Assessment of Peguero Lo-Presti Criteria for Electrocardiographic Diagnosis of LVH in Indian Subjects

Article Information

Suresh V Patted, Sanjay C Porwal, Sameer S Ambar, M R Prasad, Akshay S Chincholi*, Vishwanath Hesarur, Vaibhav Patil

Department of Medicine, Jawaharlal Nehru Medical College, Belagavi-590010, Karnataka, India

*Corresponding Author: Akshay S Chincholi, Department of Medicine, Jawaharlal Nehru Medical College, Belagavi-590010, Karnataka, India

Received: 03 April 2018; Accepted: 20 April 2018; Published: 07 May 2018

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Abstract

Background and objectives: The sensitivity of ECG to diagnose LVH (Left ventricular hypertrophy) is low. Peguero Lo-Presti have proposed new ECG criteria for LVH to improve the sensitivity of ECG while maintaining the high specificity when compared to older well-established criterion like Cornell voltage and Sokolow Lyon. The objective of this study was to evaluate Peguero Lo-Presti criteria in the diagnosis of LVH in patients with hypertension.

Methodology: 400 consecutive patients with hypertension who have visited the cardiology OPD (Out Patient Department) and have undergone ECG and 2D echocardiography were included in the study. Patients with valvular regurgitation (Grade II or higher), myocardial infarction, valvular stenosis, LV dysfunction, pericardial disease, COPD (Chronic obstructive pulmonary disease), bundle branch blocks, atrial fibrillation or flutter were excluded from the study.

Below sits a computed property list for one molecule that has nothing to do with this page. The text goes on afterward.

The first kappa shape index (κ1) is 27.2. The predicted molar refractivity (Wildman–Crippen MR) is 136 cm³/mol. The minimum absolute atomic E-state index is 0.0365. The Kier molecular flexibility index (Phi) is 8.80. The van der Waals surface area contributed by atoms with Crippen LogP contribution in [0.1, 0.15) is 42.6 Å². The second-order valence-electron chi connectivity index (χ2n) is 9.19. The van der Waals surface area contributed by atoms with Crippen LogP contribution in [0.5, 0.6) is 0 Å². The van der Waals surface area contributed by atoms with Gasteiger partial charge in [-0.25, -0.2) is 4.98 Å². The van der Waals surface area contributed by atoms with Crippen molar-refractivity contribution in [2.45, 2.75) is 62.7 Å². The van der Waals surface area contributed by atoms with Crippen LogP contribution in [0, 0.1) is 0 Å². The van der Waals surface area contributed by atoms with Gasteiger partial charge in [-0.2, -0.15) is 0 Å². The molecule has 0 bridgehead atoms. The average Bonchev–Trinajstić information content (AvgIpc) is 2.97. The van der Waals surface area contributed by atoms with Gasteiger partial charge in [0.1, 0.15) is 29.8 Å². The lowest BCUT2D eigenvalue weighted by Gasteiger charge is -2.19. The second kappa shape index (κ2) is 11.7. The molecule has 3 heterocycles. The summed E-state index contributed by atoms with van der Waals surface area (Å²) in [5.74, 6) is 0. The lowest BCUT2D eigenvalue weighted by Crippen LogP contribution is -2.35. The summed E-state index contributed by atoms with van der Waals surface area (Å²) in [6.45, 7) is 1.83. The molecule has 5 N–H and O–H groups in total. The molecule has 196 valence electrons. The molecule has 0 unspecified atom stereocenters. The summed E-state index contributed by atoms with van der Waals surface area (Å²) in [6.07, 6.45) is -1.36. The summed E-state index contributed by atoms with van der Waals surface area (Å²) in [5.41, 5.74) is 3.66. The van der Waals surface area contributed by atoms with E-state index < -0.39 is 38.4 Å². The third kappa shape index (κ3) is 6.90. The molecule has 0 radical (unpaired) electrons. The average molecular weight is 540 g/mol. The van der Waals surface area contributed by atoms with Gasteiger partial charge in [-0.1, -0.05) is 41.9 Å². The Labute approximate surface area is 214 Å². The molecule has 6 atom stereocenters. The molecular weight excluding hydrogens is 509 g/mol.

Results: LVH was diagnosed in 192 (48%) of the patients by 2D echocardiography. Of the 192 patients, 104 patients had LVH based on Peguero Lo-Presti criteria with a sensitivity of 54.17%. Cornell Voltage criteria was positive in 76 out of 192 patients with a sensitivity of 39.58% and Sokolow-Lyon criteria was positive in 56 out of 192 with a sensitivity of 29.17%. The Peguero Lo-Presti ECG criteria had a higher sensitivity (54.17%) and specificity (91.35%) in the diagnosis of LVH by ECG.

Conclusion: Peguero Lo-Presti criteria to diagnose LVH has higher sensitivity and specificity compared to Sokolow-Lyon and Cornell voltage criteria.

Keywords

Electrocardiographic Diagnosis

Article Details

1. Introduction
Left ventricular hypertrophy is a marker of subclinical cardiac disease and helps in prognostication. It is a common finding in patients with hypertension and can be diagnosed either by electrocardiography or by echocardiography [1].

Population based studies have shown a strong association between hypertension and LVH. In fact, in severe forms of hypertension there is a >50% incidence of LVH while in milder forms it is <25% [2]. The Framingham studies have also established an age linked prevalence of LVH [3].

Left ventricular hypertrophy (LVH) secondary to arterial hypertension is a complex cardiac phenotype resulting from the response of myocyte and non-myocyte components to mechanical and neuro-humoral stimuli [4].

Various studies have shown that LVH independently predicts morbidity and mortality. LVH predisposes to heart failure, ventricular tachyarrhythmia, atrial fibrillation, ischemic stroke, embolic stroke and sudden cardiac death [5].

The sensitivity of all the well-established ECG criteria to diagnose LVH is low and is in the range of 7-35% with mild LVH and only 10-50% with moderate to severe LVH whereas the overall specificity is >90% [6].

To improve the sensitivity of ECG to diagnose LVH we evaluated the novel Peguero Lo-Presti criteria which has shown higher sensitivity when compared to older well established criterion like Cornell voltage and Sokolow Lyon criteria

2. Materials and Methods